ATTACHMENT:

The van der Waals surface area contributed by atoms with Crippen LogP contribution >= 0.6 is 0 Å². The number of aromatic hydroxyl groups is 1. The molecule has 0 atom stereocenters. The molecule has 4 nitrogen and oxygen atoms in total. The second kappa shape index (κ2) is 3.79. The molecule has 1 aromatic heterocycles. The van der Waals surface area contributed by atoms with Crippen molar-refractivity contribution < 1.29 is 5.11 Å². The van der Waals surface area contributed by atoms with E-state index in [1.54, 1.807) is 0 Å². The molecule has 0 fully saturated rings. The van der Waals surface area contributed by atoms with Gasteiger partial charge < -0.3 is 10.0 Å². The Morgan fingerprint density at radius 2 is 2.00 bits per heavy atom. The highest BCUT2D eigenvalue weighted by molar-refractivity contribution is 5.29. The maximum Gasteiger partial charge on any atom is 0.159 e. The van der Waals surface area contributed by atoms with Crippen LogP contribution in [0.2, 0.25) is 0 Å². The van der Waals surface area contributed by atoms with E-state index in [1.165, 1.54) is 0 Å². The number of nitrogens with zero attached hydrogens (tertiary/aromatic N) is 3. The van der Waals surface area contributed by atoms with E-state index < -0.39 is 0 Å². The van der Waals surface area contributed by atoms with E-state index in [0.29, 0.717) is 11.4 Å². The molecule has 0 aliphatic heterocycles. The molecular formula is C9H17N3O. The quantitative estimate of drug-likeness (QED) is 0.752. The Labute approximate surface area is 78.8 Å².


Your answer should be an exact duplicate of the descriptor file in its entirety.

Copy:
The van der Waals surface area contributed by atoms with Crippen LogP contribution >= 0.6 is 0 Å². The number of aromatic hydroxyl groups is 1. The molecule has 0 atom stereocenters. The molecule has 4 nitrogen and oxygen atoms in total. The second kappa shape index (κ2) is 3.79. The molecule has 1 aromatic heterocycles. The van der Waals surface area contributed by atoms with Crippen molar-refractivity contribution < 1.29 is 5.11 Å². The van der Waals surface area contributed by atoms with E-state index in [1.54, 1.807) is 0 Å². The molecule has 0 fully saturated rings. The van der Waals surface area contributed by atoms with Gasteiger partial charge < -0.3 is 10.0 Å². The Morgan fingerprint density at radius 2 is 2.00 bits per heavy atom. The highest BCUT2D eigenvalue weighted by molar-refractivity contribution is 5.29. The maximum Gasteiger partial charge on any atom is 0.159 e. The van der Waals surface area contributed by atoms with Crippen LogP contribution in [0.2, 0.25) is 0 Å². The van der Waals surface area contributed by atoms with E-state index in [1.165, 1.54) is 0 Å². The number of nitrogens with zero attached hydrogens (tertiary/aromatic N) is 3. The van der Waals surface area contributed by atoms with E-state index < -0.39 is 0 Å². The van der Waals surface area contributed by atoms with E-state index in [0.29, 0.717) is 11.4 Å². The molecule has 0 aliphatic heterocycles. The molecular formula is C9H17N3O. The quantitative estimate of drug-likeness (QED) is 0.752. The Labute approximate surface area is 78.8 Å².